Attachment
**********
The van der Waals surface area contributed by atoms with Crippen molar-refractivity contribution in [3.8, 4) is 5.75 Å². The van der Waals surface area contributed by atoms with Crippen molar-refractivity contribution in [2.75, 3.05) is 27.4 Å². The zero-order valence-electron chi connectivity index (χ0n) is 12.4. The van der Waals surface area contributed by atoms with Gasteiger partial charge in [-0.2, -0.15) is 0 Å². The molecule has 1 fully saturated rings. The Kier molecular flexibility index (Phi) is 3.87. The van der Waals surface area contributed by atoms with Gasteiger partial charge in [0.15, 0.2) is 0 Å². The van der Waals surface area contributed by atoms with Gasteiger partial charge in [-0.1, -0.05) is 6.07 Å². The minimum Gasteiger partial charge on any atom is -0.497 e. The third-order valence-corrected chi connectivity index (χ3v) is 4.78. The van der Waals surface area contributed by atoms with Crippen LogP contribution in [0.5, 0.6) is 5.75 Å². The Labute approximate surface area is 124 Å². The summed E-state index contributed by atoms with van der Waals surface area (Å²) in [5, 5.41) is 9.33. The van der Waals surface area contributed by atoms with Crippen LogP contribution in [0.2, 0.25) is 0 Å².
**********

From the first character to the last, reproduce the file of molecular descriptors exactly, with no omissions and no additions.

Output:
The van der Waals surface area contributed by atoms with Crippen molar-refractivity contribution in [3.8, 4) is 5.75 Å². The van der Waals surface area contributed by atoms with Crippen molar-refractivity contribution in [2.75, 3.05) is 27.4 Å². The zero-order valence-electron chi connectivity index (χ0n) is 12.4. The van der Waals surface area contributed by atoms with Gasteiger partial charge in [-0.2, -0.15) is 0 Å². The molecule has 1 fully saturated rings. The Kier molecular flexibility index (Phi) is 3.87. The van der Waals surface area contributed by atoms with Gasteiger partial charge in [0.15, 0.2) is 0 Å². The van der Waals surface area contributed by atoms with Gasteiger partial charge in [-0.1, -0.05) is 6.07 Å². The minimum Gasteiger partial charge on any atom is -0.497 e. The third-order valence-corrected chi connectivity index (χ3v) is 4.78. The van der Waals surface area contributed by atoms with Crippen LogP contribution in [0.5, 0.6) is 5.75 Å². The Labute approximate surface area is 124 Å². The summed E-state index contributed by atoms with van der Waals surface area (Å²) in [5, 5.41) is 9.33. The van der Waals surface area contributed by atoms with Crippen LogP contribution in [0.2, 0.25) is 0 Å².